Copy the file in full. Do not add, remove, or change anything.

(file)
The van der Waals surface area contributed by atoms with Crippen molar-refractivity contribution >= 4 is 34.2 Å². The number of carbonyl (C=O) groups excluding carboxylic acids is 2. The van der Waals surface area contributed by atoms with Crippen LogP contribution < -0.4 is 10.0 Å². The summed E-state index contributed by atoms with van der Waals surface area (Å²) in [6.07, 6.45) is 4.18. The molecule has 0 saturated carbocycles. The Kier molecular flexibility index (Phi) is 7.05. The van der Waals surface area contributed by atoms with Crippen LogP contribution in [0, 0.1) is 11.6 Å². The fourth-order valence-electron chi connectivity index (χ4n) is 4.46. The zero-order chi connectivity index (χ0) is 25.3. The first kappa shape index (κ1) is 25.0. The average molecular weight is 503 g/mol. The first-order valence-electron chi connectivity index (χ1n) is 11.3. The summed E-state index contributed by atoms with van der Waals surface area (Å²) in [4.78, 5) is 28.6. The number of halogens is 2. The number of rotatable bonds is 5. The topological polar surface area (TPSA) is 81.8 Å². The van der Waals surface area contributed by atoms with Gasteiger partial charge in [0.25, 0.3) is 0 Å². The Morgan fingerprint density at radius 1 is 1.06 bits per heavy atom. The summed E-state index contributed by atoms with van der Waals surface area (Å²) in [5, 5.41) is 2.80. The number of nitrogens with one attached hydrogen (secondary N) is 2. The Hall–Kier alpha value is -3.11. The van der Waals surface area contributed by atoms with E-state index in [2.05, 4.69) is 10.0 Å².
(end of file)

The van der Waals surface area contributed by atoms with Crippen molar-refractivity contribution >= 4 is 34.2 Å². The number of carbonyl (C=O) groups excluding carboxylic acids is 2. The van der Waals surface area contributed by atoms with Crippen LogP contribution < -0.4 is 10.0 Å². The summed E-state index contributed by atoms with van der Waals surface area (Å²) in [6.07, 6.45) is 4.18. The molecule has 0 saturated carbocycles. The Kier molecular flexibility index (Phi) is 7.05. The van der Waals surface area contributed by atoms with Crippen LogP contribution in [0, 0.1) is 11.6 Å². The fourth-order valence-electron chi connectivity index (χ4n) is 4.46. The zero-order chi connectivity index (χ0) is 25.3. The first kappa shape index (κ1) is 25.0. The average molecular weight is 503 g/mol. The first-order valence-electron chi connectivity index (χ1n) is 11.3. The summed E-state index contributed by atoms with van der Waals surface area (Å²) in [4.78, 5) is 28.6. The number of halogens is 2. The number of rotatable bonds is 5. The topological polar surface area (TPSA) is 81.8 Å². The van der Waals surface area contributed by atoms with Gasteiger partial charge in [0.25, 0.3) is 0 Å². The Morgan fingerprint density at radius 1 is 1.06 bits per heavy atom. The summed E-state index contributed by atoms with van der Waals surface area (Å²) in [5, 5.41) is 2.80. The number of nitrogens with one attached hydrogen (secondary N) is 2. The Hall–Kier alpha value is -3.11. The van der Waals surface area contributed by atoms with E-state index in [2.05, 4.69) is 10.0 Å².